Starting in 2021, Americans traveling to Europe will have to complete an online application and pay a small fee through the European Travel Information and Authorization System (ETIAS), a pre-screening program that aims to protect European Union (EU) borders.
Despite news reports from last week that mistakenly said all Americans going to Europe after 2021 will need to register first for a visa, Americans and other non-EU travelers can still travel to Europe without a visa for up to 90 days as long as they complete their form in the ETIAS before travel.
ETIAS costs €7 and approves travelers online for visits to Europe within minutes, according to a fact sheet issued by the European Commission in July that called the ETIAS “a necessary and small procedural step for all visa-exempt travelers” that would help them “avoid bureaucracy and delays when presenting themselves at the border.”
The ETIAS will be required for any of the territories in the Schengen area of Europe — 26 countries that are part of the E.U., not including the U.K. or Ireland. It is valid for three years, or shorter if a passport expires.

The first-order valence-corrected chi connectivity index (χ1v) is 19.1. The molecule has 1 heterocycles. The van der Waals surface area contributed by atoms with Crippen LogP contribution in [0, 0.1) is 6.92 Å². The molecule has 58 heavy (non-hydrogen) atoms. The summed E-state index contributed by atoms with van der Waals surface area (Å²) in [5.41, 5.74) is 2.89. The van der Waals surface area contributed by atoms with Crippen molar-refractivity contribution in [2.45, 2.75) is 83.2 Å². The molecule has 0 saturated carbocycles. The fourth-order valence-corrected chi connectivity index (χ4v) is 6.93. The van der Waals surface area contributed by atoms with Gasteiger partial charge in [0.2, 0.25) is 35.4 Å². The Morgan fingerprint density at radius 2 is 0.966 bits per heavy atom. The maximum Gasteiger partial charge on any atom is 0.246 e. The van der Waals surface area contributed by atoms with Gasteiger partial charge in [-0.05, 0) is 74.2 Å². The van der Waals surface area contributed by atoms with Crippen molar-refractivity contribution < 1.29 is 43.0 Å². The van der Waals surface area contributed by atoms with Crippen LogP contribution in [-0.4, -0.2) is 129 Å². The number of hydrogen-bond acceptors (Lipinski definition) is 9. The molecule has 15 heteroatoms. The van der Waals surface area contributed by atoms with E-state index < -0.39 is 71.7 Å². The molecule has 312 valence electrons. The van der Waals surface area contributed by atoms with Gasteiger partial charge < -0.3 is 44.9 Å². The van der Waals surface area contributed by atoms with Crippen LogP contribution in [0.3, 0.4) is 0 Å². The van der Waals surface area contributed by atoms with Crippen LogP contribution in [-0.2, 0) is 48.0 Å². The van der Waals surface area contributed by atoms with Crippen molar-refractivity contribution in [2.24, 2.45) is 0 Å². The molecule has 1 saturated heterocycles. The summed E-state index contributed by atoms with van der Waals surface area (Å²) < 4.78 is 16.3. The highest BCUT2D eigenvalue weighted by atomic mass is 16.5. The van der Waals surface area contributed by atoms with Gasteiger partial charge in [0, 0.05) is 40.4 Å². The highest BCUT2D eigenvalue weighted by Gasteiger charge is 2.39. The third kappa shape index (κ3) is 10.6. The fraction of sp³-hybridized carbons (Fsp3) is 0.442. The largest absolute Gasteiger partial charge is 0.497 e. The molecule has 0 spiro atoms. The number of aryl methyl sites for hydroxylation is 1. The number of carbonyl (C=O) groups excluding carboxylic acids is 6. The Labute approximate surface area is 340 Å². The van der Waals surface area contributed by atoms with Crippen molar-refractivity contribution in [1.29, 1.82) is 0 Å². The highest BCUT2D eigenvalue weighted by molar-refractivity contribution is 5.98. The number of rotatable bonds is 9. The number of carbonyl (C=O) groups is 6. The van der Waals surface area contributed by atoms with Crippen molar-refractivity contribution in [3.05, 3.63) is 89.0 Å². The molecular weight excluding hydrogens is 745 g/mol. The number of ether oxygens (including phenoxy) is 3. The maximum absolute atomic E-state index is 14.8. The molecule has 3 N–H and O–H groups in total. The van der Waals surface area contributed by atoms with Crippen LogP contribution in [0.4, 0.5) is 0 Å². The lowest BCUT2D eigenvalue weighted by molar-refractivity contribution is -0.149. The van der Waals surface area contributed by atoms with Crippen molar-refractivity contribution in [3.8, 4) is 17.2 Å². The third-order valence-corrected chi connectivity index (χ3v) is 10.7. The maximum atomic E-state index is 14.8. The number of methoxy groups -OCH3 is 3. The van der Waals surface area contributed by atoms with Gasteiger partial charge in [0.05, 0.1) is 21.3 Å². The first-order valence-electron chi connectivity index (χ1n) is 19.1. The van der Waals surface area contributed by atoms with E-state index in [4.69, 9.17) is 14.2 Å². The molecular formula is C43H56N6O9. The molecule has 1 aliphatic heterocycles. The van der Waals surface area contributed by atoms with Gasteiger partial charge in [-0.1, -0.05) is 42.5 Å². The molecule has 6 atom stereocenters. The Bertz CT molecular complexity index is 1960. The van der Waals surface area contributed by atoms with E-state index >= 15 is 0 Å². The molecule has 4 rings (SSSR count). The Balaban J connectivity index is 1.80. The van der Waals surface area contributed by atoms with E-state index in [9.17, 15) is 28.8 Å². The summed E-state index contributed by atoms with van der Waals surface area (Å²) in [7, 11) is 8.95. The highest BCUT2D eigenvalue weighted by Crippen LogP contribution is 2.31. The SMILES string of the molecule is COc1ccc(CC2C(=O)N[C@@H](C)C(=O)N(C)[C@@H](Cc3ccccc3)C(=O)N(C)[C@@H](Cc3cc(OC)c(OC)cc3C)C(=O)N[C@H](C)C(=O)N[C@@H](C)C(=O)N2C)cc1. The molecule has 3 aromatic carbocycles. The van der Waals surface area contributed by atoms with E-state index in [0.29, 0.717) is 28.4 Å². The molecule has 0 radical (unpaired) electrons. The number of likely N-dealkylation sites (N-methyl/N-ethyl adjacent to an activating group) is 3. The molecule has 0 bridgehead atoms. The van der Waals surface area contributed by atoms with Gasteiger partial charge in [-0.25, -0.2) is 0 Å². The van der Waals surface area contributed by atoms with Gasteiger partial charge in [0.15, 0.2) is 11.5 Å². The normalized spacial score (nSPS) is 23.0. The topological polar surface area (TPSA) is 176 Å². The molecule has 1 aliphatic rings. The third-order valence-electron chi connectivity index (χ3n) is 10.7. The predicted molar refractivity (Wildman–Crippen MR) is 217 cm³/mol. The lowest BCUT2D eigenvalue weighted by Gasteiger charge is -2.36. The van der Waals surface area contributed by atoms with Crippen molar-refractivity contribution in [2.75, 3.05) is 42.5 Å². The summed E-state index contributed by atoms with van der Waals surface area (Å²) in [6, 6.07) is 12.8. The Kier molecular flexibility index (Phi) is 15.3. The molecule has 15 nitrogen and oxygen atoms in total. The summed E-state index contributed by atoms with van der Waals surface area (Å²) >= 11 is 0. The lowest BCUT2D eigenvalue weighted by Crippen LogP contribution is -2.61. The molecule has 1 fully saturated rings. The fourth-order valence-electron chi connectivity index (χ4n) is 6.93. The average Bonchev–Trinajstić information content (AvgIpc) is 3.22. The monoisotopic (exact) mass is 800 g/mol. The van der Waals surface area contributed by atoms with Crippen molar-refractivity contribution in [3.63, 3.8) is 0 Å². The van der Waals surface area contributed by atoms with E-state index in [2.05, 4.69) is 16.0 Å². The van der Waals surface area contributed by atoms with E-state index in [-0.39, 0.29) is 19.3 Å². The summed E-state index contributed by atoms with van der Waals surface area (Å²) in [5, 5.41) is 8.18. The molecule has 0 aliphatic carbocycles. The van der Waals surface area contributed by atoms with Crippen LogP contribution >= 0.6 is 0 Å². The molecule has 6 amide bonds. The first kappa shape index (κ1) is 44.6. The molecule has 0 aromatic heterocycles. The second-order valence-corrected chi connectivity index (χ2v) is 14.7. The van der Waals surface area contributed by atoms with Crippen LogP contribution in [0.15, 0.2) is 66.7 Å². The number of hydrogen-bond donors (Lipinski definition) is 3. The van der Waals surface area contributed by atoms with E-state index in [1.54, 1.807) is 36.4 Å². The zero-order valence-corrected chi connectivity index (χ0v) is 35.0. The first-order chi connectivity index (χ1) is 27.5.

“An ETIAS travel authorization does not reintroduce visa-like obligations. There is no need to go to a consulate to make an application, no biometric data is collected, and significantly less information is gathered than during a visa application procedure.”
According to that fact sheet, ETIAS will approve more than 95 percent of cases within a few minutes and can be done online by the traveler. The form should not take more than 10 minutes to complete and doesn’t require anything other than a passport, or equivalent document.
If there is a problem obtaining an ETIAS, then travelers will have to go through “manual handling of the application” by a “Central Unit in the European Border and Coast Guard Agency or by a Member State team.”
The U.S. requires a similar procedure to be completed as part of its Visa Waiver Program. The U.S. version, called Electronic System for Travel Authorization or ESTA, is required for anyone boarding a plane or vessel bound for the U.S. According to Homeland Security, “In most instances, ESTA applicants will receive real-time notification on the disposition of their application to travel to the United States.”